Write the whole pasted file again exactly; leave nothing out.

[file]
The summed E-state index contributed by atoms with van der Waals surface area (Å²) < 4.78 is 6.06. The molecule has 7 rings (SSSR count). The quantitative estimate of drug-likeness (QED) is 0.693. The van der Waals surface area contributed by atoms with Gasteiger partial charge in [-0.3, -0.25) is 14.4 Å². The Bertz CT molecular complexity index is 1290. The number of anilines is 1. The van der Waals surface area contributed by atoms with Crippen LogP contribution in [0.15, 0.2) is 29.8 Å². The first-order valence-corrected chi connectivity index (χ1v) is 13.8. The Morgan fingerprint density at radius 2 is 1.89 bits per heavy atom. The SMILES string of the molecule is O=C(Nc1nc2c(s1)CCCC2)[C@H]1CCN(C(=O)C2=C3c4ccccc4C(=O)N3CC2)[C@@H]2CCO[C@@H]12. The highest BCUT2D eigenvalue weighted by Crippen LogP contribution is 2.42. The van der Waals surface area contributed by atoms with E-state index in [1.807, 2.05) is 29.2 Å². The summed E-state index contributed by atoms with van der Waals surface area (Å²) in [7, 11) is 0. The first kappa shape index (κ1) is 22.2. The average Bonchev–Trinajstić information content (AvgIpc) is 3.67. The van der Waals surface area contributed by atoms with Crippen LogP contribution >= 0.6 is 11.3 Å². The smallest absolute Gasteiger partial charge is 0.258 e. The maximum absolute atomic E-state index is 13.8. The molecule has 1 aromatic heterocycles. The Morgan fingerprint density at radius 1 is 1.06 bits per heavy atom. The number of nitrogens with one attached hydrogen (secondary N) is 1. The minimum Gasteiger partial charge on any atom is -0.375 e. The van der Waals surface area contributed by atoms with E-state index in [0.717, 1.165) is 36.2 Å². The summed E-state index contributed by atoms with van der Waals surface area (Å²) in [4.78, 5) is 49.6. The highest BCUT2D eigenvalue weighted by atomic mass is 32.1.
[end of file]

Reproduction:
The summed E-state index contributed by atoms with van der Waals surface area (Å²) < 4.78 is 6.06. The molecule has 7 rings (SSSR count). The quantitative estimate of drug-likeness (QED) is 0.693. The van der Waals surface area contributed by atoms with Gasteiger partial charge in [-0.3, -0.25) is 14.4 Å². The Bertz CT molecular complexity index is 1290. The number of anilines is 1. The van der Waals surface area contributed by atoms with Crippen LogP contribution in [0.15, 0.2) is 29.8 Å². The first-order valence-corrected chi connectivity index (χ1v) is 13.8. The Morgan fingerprint density at radius 2 is 1.89 bits per heavy atom. The SMILES string of the molecule is O=C(Nc1nc2c(s1)CCCC2)[C@H]1CCN(C(=O)C2=C3c4ccccc4C(=O)N3CC2)[C@@H]2CCO[C@@H]12. The highest BCUT2D eigenvalue weighted by Crippen LogP contribution is 2.42. The van der Waals surface area contributed by atoms with E-state index in [1.807, 2.05) is 29.2 Å². The summed E-state index contributed by atoms with van der Waals surface area (Å²) in [7, 11) is 0. The first kappa shape index (κ1) is 22.2. The average Bonchev–Trinajstić information content (AvgIpc) is 3.67. The van der Waals surface area contributed by atoms with Crippen LogP contribution >= 0.6 is 11.3 Å². The smallest absolute Gasteiger partial charge is 0.258 e. The maximum absolute atomic E-state index is 13.8. The molecule has 1 aromatic heterocycles. The Morgan fingerprint density at radius 1 is 1.06 bits per heavy atom. The number of nitrogens with one attached hydrogen (secondary N) is 1. The minimum Gasteiger partial charge on any atom is -0.375 e. The van der Waals surface area contributed by atoms with E-state index in [0.717, 1.165) is 36.2 Å². The summed E-state index contributed by atoms with van der Waals surface area (Å²) in [4.78, 5) is 49.6. The highest BCUT2D eigenvalue weighted by atomic mass is 32.1.